Nature speaks a various language “to him who in the love of Nature holds communion with her visible forms.” This is to say, to one who sees in Nature “footsteps of the SAME,” and who therefore understands that, although the meanings of Nature may be tacit, she is not “wholly taciturn.”
But when “thieves and pirates of the universe” invade her “impiously for gain,” and then look to her for meaning, she answers, “not in me.” Indeed, she takes her revenge and adds in a whisper, “not in you, either.” For she knows that men who disenchant Nature, must very shortly disenchant themselves. Having made themselves castaways on a lonely “Island of Despair,” they will very shortly find that they no longer leave “the Print of a Man’s naked Foot on the Shore.”
They will very shortly find that all the prints on the sand are animal tracks, because when men abolish spirit in Nature, they must abolished spirit in themselves!
This is what Emerson meant when he said that men who are
“ . . . . . . . . . . . . . . . . . . . . .Shut out
Daily to a more thin and outward rind,
Turn pale and starve.”
That “thin and outward rind” is the “cold hill’s side” to which Keats knight was expelled by la belle dame sans mercy. And you will recall that Keats’ knight turned pale, just like Emerson’s pirates, and that he was likewise “loitering” on the shore of death.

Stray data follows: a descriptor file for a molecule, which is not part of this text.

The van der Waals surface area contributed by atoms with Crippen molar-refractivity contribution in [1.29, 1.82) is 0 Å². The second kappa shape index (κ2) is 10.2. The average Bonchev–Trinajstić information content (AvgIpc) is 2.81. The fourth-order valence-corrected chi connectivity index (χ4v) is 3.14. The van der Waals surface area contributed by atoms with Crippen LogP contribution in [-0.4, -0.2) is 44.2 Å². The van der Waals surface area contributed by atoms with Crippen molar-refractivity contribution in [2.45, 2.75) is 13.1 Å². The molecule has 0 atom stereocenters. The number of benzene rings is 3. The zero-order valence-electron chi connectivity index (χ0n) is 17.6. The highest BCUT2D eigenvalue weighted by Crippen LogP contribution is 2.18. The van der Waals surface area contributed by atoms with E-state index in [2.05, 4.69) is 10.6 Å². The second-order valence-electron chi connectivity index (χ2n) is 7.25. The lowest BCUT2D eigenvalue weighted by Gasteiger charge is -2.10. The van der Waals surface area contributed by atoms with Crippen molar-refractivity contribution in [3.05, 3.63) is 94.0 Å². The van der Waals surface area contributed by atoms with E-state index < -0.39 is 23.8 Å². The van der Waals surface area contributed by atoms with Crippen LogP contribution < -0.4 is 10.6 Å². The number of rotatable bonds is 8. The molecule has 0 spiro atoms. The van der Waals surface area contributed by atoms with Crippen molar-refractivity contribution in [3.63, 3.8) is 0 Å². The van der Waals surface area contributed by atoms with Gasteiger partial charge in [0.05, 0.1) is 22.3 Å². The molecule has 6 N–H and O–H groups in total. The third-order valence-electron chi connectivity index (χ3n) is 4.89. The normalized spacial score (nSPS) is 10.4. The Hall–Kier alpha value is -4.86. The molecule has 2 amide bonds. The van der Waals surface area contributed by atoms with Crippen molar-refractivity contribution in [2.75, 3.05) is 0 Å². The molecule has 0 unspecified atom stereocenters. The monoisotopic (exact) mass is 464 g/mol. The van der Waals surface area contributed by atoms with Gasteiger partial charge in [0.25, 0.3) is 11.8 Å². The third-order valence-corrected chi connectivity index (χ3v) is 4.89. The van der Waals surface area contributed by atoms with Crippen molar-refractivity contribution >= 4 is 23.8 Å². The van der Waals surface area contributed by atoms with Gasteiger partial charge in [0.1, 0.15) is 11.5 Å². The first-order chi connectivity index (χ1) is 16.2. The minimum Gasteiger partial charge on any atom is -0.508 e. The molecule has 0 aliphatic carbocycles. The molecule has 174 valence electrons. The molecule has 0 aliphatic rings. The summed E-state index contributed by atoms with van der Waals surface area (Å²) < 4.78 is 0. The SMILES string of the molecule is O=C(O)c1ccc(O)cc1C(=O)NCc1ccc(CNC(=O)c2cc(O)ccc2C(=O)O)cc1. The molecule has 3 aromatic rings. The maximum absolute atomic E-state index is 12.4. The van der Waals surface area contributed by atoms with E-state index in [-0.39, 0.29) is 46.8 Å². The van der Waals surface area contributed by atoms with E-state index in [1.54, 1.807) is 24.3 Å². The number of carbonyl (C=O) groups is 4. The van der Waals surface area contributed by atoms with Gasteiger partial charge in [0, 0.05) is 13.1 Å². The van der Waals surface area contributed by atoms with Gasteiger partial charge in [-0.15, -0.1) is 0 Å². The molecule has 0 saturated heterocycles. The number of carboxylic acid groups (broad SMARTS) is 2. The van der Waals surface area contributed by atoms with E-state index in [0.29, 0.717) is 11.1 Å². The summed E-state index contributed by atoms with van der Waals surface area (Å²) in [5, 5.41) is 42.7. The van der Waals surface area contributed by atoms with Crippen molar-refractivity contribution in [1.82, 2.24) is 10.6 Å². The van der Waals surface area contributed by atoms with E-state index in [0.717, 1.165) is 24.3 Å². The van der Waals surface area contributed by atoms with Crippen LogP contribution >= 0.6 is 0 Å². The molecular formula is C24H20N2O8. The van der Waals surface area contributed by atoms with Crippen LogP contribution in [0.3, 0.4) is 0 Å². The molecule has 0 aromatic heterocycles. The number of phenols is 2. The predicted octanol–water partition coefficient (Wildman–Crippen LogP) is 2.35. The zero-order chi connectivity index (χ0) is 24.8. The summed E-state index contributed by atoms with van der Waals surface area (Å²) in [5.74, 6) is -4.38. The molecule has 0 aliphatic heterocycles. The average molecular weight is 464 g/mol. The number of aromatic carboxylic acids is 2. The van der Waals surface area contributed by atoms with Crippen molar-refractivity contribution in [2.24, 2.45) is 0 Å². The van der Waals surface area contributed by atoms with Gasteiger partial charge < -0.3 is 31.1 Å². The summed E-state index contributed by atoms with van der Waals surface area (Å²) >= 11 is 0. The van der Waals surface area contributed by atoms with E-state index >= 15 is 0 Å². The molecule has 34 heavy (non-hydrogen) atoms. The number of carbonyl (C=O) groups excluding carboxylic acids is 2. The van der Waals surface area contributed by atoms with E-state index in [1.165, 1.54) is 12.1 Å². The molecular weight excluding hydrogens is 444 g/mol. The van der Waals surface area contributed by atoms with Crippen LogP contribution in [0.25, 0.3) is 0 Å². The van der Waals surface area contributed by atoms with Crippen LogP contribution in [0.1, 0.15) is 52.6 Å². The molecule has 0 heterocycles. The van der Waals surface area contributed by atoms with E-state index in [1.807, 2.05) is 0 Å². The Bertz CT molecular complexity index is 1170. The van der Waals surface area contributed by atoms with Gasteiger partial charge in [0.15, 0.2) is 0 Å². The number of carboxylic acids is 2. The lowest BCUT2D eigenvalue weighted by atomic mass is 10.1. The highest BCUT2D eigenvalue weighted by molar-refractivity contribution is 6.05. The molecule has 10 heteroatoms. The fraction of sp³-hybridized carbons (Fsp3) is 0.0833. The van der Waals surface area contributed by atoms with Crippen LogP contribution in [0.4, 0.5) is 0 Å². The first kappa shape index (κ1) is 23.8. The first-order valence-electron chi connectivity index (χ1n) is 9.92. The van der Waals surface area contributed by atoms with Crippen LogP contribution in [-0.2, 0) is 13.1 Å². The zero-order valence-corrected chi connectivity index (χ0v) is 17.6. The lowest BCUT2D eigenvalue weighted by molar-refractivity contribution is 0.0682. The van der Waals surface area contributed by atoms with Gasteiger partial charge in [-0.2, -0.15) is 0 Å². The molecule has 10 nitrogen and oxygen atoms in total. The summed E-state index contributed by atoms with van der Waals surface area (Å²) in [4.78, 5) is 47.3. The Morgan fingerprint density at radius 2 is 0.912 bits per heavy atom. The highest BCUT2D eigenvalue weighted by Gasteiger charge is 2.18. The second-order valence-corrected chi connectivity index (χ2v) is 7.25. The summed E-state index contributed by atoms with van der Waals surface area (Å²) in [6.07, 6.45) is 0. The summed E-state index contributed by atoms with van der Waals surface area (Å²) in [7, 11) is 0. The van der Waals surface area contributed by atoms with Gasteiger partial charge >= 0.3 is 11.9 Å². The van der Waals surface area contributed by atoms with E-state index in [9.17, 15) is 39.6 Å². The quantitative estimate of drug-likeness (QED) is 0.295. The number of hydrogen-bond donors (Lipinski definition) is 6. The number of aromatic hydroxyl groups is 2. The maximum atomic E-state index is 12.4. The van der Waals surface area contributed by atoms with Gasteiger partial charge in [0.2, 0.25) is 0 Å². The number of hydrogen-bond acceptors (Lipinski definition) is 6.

* * * * *
Ralph Adams Cram (1863-1942) was an American architect and author. A high church Anglican and medievalist, he specialized in ecclesiastical architecture and expositions of what he called sacramental philosophy. The two were related for Cram, since he believed that a church building was more than a decorated shed that kept the congregation out of the rain. When properly executed, it was a medium in which spiritual grace entered and transformed the world.
Like many traditional Christians, Cram believed that sacramental philosophy was “the essential system of Christianity” because “it follows inevitably from the fundamental doctrines of the Incarnation and the Redemption.”††† The word must become flesh and the flesh must become word.
Or as Cram put it,
“The material thing is deadly only when it is cut off from the spiritual thing; united, matter ennobled as an agent, spirit familiarized through its homely housing.”
Emerson told us that it is impious to cut material things off from spiritual things, to be like the young scholars of Telmarine Science who “love not the flower they pluck,” or like the “thieves and pirates of the universe” from whom “the nectar and ambrosia are withheld.” Cram tells us that this impiety is “deadly” because men turn pale and starve when they are deprived of the nectar of beauty and the ambrosia of grace.
If I live by Telmarine Science and say that there are no Old Narnians, and very likely were no Old Narnians, I must expect the “injured elements” to copy the possum and play dead. I must expect them to answer my search for meaning with the words “not in me.”
But if I listen closely, I must also expect them to take their revenge and whisper the curse of la belle dame san mercy:
“Not in you, either!”
*) Robert Frost, “Choose Something Like a Star” (1916)
**) John Keats, “Bright Star” (1819)
***) C. S. Lewis, Prince Caspian: the Return to Narnia (1951)
†) Ralph Waldo Emerson, “Blight” (1847)
††) Daniel Defoe, The Life and Strange Adventures of Robinson Crusoe of York, Mariner (1719)
††) Ralph Adams Cram, Gold, Frankincense and Myrrh (1919)